With nary a mention of Roberta Flack or the miseducation of Lauryn Hill, the ironically titled “Killing Them Softly” boasts enough violent outbursts to make the beatdown in Martin Scorcese’s “Casino” look like a grade school fight at the bike racks. And the comparison to Scorcese, with his ostentious Steadicam shots and punched-up mobster dialogue, [...]
When Cold War fetishist John Milius wrote and directed the original “Red Dawn” in 1984, his fantasy of high school students using misplaced machismo to repel a Soviet invasion possessed enough testicular fortitude to make Russkies the enemy.
There was a time when Steven Spielberg’s movies were the biggest entertainment events of the year.
Courtesy Claire Folger and Warner Bros
Director Ben Affleck’s Oscar-baiting new film “Argo” combines period piece prestige with displays of self-congratulatory Hollywood mythologizing.
“Do you feel any friendly competition between your brother, who wrote ‘The Guard?’” Laughing, he responded, “No, no, I know I’m the best, so there’s no competition.” McDonagh’s response, though certainly good-natured, reflected his brilliant work.
When I first heard about “End of Watch,” I wasn’t very excited. “Oh look, another cop drama,” I said to myself.
Dracula loves his daughter but is very overprotective, because he fears humans will treat her harshly. The vampire is shocked when an average guy, Jonathan (Andy Samberg), finds himself inside Dracula’s hotel and falls in love with Mavis.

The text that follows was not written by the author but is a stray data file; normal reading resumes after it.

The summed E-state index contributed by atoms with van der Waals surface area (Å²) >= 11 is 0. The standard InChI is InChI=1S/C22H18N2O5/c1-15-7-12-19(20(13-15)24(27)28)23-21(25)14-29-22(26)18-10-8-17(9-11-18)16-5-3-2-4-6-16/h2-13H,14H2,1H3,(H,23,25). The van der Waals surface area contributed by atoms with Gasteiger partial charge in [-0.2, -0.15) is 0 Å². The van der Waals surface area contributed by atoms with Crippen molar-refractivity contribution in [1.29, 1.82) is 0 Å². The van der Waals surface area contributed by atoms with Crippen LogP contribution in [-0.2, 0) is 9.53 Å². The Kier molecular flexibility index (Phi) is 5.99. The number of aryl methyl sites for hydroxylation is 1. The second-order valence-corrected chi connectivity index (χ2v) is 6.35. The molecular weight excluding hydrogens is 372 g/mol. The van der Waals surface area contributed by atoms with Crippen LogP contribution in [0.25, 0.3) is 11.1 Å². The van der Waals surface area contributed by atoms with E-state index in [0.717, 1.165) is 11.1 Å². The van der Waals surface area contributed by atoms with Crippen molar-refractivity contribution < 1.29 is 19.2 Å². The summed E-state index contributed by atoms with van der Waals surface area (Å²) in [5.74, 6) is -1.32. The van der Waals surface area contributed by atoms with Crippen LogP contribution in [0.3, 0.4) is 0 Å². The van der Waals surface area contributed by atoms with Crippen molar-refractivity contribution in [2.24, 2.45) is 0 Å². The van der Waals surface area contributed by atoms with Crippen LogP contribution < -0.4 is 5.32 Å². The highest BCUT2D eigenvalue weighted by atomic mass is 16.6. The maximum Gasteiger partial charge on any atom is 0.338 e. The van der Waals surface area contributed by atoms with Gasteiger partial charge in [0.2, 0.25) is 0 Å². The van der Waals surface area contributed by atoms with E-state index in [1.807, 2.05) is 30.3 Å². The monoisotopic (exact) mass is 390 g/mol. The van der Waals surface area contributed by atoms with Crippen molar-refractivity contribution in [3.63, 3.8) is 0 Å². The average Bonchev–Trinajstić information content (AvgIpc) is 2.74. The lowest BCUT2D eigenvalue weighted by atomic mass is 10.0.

Be prepared to observe outdated techniques of communication that would otherwise be known as impractical; but for this movie, they somehow work.
“You always want to quit while you’re ahead,” Eastwood listed as his reason for bowing out gracefully from the silver screen. “You don’t want to be like a fighter who stays too long in the ring until you’re not performing at your best.” Eastwood would have done well to take his own advice.
The prestigious filmmaker has now written and directed a movie already generating controversy because of its subject matter.
Yet, a film ironically devoting most of its run time to exploring the greatness of writers manages to vomit up some of the worst storytelling to ever reach theaters.
It’s been about eight years since national news reported the false imprisonment and sexual assault of a McDonald’s employee under the supervision of her female store manager, at the behest of a prank phone caller.